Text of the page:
In 1977 I spent what was to be the first of three summers at Fort Sam Houston in San Antonio, Texas, working out in blurring near-hundred-degree heat at the U.S. Modern Pentathlon Training Center, opened that year for the first time to women. Modern pentathlon is a composite competition, devised in 1912 by Baron Pierre de Coubertin, the founder of the modern Olympics, to mirror the prestigious pentathlon centerpiece of the ancient games. The eccentric selection of modern events, however—show jumping, épée fencing, pistol shooting, swimming, and cross-country running—was predicated on the belief, already anachronistic in 1912, that these were the skills a good soldier should possess. In my day, the majority of American male pentathletes, as well as a sprinkling of the inaugural group of women, held rank. The indelible military cast of some memories of this time now seem surreal, such as practicing cavalry drills on the parade field, or shooting, dueling style, at the range. “How you score is between God and your conscience,” our marine-sergeant coach would say. America’s most conspicuous modern pentathlete was the twenty-six-year-old West Point graduate George Patton, who came in fifth at the event’s premiere in 1912, having performed poorly in the shooting.
The equation of sport with war, or more dangerously, war with sport, is universal and enduring, but occasionally lurches into particularly sharp focus. As is made clear in The War Lovers: Roosevelt, Lodge, Hearst, and the Rush to Empire, 1898, Evan Thomas’ new book about the easily avoidable steps that led to the Spanish American war, personal fixations on exercise and competitive strife morphed with appalling ease into national policy.
“In the last two decades of the nineteenth century, the young men of the upper and middle classes took to sweaty gyms, lifting weights and tossing medicine balls,” Thomas writes. Although manifested in very different ways, this susceptibility to sports mania was shared by three of the key figures directing America’s rush to war with Spain. Henry Cabot Lodge, the influential senator from Massachusetts, had been “a frail boy and, though he tried, never very adept at games,” reading books of tales of derring-do as a substitute for action. For William Randolph Hearst, the publisher of the war-mongering New York Morning Journal, sports could be counted on to sell papers: one of the first big stories he had commissioned when taking over the Journal had been the annual Princeton-Yale football game. When the battleship Maine was blown up in Havana harbor by what was trumpeted as enemy action but was probably an accident, Hearst, with shrewd understanding of the potent sports-war equation, had “proposed recruiting a regiment of giant athletes—heavyweight boxers, football players, and baseball sluggers—to overawe the pitiful Spaniards.”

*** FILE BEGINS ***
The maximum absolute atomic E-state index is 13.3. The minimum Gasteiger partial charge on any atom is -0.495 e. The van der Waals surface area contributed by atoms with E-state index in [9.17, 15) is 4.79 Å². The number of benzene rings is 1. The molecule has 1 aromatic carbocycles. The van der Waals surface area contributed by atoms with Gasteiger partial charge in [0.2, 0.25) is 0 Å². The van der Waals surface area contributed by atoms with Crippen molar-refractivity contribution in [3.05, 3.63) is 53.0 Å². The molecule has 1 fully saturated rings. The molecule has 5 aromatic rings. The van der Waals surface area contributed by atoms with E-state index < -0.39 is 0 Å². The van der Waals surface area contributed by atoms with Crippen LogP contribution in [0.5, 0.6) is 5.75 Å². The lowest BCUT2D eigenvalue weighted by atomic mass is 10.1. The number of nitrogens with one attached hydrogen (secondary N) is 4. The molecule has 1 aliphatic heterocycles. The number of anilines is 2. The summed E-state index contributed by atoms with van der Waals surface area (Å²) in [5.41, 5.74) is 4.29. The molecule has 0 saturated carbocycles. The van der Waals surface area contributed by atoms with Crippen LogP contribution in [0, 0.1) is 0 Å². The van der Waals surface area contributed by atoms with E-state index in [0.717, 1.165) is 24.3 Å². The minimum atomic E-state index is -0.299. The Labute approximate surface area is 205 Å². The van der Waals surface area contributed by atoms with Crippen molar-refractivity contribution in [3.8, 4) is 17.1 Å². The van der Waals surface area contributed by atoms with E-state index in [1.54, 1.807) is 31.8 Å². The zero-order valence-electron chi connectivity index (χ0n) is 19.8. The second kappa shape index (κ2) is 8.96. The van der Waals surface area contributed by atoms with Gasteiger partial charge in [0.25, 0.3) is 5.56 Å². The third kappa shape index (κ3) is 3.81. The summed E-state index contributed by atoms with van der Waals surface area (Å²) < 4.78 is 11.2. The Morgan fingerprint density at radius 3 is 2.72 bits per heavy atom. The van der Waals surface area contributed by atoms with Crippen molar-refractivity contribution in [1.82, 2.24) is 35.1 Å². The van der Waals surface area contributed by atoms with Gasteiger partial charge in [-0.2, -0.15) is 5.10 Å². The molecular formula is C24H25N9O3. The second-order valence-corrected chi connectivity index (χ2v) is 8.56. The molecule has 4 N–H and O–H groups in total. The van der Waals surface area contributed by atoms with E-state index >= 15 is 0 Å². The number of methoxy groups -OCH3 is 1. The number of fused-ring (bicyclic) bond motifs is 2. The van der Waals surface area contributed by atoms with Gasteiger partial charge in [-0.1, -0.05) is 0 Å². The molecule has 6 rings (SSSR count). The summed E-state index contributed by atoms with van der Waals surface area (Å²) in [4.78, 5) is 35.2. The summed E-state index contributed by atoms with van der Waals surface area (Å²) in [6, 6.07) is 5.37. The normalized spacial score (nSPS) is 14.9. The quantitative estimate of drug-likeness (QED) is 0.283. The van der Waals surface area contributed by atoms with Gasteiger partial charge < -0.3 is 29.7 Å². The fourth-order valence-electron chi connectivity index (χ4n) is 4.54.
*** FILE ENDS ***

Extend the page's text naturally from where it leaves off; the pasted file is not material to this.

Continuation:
The last man in Thomas’ triumvirate is Teddy Roosevelt, whose devotion to manly sporting activities is too well known to require much amplification. As a young boy suffering from myopia and asthma, “Teedie” heaved himself into a regime of weightlifting, mountain climbing, and boxing, the bloody details of which he reported proudly to his father. Blood was an important aspect of Rooseveltian sport, hence the organization he founded in 1887, the Boone and Crockett Club, whose membership was limited to men who, in his words, “had killed with the rifle in fair chase.” The club’s purpose was “to promote manly sport with the rifle.” The distance between “manly sport with the rifle” and the perceived sport of war was perilously short. Roosevelt’s own ardently desired military blooding was achieved with his eventual command of the First U.S. Voluntary Cavalry, the eccentric “Rough Riders,” whose exploits in the battle for San Juan Heights in Cuba were both significant and overplayed by the press and later by himself. The volunteer regiment was top heavy with sporting men, including an America’s Cup yachtsman, reputedly the best quarterback who had ever played for Harvard, a steeplechase rider, a “crack” polo player, a tennis player, and a high jumper.
Canadian subscribers add $10; All other international subscribers add $40.